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If you're looking to quit smoking, then you may do yourself some god by posting about it on Twitter. According to a new study, when people trying to quit smoking tweet each other regularly, their chances of kicking the butt increases.
Specifically, daily auto-messages that encourage and direct the social media exchanges may be more effective than traditional social media interventions for quitting smoking.
Our results indicate that incorporating social media-delivered auto-messages from trained counsellors were effective in promoting smoking cessation, said Cornelia Pechmann from the University of California-Irvine.
The twice-daily messages encouraged people to tweet their group members, which made them more accountable for quitting, Pechmann added. Read about the 5 Ds that can start you on the path to quit smoking.
The researchers found that overall engagement in two consecutive Tweet2Quit groups was high, with 78 percent of members tweeting their fellow study subjects at least once during the 100-day study.
The average number of tweets per person was 72, and 60 percent tweeted past the 30-day mark.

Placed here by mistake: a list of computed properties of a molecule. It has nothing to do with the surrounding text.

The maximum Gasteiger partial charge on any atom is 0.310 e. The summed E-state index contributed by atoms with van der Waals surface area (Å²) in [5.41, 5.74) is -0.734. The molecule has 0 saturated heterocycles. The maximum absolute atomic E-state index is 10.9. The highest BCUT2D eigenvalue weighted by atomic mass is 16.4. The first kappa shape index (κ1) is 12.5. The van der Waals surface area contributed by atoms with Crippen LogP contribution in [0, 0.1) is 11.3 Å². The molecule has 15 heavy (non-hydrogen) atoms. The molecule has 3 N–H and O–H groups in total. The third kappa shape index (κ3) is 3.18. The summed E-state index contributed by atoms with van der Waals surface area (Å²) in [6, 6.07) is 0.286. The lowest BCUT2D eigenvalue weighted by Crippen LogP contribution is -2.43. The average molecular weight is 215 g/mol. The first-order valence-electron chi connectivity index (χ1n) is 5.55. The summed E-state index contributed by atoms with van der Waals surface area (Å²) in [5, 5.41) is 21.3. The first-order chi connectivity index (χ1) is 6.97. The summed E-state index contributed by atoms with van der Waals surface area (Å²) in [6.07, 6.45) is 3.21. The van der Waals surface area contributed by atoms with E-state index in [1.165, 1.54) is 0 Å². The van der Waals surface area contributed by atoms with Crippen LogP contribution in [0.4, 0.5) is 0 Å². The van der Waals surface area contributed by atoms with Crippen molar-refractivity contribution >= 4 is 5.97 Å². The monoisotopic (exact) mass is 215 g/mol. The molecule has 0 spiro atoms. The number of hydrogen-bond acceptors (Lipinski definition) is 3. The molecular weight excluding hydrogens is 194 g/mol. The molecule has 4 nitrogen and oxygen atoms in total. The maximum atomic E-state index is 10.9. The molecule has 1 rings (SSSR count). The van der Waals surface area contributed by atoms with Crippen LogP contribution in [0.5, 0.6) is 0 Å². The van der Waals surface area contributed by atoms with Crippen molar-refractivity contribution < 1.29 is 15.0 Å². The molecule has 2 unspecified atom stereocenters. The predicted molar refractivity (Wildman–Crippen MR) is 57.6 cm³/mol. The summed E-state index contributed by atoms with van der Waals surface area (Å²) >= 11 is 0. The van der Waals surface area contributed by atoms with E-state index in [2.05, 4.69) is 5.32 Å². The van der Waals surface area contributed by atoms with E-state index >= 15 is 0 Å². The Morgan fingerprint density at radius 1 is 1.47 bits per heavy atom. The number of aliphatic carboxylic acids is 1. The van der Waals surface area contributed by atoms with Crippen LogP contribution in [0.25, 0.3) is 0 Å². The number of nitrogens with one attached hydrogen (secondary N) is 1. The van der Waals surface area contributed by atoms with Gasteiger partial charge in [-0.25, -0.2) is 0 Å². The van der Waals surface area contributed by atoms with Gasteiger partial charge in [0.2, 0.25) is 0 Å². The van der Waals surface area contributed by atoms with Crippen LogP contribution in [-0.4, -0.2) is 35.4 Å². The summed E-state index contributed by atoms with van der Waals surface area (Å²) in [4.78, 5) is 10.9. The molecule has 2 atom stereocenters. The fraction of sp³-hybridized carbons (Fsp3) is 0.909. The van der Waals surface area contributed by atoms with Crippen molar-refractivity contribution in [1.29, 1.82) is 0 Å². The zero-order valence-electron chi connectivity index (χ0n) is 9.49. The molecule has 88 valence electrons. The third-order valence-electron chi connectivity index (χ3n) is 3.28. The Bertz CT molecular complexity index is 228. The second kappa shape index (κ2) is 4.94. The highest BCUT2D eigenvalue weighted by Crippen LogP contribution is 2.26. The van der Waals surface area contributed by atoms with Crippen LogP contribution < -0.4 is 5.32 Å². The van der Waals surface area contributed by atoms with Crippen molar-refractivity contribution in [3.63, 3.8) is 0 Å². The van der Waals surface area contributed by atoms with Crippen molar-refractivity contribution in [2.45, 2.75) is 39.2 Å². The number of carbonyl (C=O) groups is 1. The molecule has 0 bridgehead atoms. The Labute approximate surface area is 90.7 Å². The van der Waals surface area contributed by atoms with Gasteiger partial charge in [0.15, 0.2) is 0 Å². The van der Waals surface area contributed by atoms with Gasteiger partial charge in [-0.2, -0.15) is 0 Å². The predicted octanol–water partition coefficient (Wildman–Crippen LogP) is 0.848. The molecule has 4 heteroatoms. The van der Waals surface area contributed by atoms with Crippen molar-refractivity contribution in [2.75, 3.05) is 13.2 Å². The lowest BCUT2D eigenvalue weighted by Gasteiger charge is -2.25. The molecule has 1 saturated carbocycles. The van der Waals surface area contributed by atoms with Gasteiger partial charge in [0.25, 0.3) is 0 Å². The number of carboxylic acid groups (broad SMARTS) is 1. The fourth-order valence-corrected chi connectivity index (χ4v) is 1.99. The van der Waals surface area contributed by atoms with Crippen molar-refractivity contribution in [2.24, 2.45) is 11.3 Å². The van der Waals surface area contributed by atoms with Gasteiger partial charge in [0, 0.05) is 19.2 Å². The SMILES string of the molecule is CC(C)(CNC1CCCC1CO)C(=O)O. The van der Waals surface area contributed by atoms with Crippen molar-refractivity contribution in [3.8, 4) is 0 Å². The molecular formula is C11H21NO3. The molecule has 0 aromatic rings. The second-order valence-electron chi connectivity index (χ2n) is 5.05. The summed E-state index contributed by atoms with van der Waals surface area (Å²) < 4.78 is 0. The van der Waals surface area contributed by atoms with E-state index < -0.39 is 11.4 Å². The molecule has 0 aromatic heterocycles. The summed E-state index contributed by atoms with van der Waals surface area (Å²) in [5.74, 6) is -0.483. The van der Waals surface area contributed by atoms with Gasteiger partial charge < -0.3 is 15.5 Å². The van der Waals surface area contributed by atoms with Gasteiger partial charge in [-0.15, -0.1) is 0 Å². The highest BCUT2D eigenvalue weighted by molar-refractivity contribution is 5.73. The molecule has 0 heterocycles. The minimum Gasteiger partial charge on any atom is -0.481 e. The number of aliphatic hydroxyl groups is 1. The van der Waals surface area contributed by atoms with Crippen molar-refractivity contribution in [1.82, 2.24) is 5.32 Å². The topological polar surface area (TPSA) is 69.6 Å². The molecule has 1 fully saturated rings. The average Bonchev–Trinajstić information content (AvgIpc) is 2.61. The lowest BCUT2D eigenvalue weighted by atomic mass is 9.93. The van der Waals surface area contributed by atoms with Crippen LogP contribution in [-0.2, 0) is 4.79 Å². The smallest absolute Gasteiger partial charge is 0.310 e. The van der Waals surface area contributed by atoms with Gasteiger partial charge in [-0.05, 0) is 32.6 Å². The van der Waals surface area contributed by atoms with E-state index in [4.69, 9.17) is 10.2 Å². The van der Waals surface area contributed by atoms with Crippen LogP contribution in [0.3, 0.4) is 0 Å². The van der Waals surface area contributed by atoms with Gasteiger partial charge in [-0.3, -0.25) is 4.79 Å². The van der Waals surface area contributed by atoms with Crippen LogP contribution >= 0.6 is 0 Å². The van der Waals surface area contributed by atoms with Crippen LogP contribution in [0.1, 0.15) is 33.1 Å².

Group No.1 had a smoking cessation rate of 42 percent. Using lessons gleaned from that trial, researchers tweaked the auto-messaging process, and Group No. 2 had a success rate of 75 percent.
Members of the Tweet2Quit's two closed, 20-person groups communicated online via Twitter for 100 days. Participants each received a free supply of nicotine patches, along with daily automated text messages.
They were encouraged to use a web-based guide to develop a cessation plan and were asked to tweet their group at least once a day about their progress. Read about how you can deal with the first 72 hours - the toughest phase of quitting smoking.
There were no expert facilitators in the groups; the smokers themselves supported one another. However, the daily auto-messages encouraged and directed peer-to-peer discussions, and distinct tweeting spikes occurred when the messages were sent.
The Twitter environment created a sort of party dynamic, said Pechmann.
That's especially important for social smokers. In addition, group leaders naturally emerged, facilitating the online conversations. These leaders played a critical role in keeping people engaged, the researcher added.
The findings were published in the Journal of Medical Internet Research.
Image source: Getty Images
With inputs from IANS
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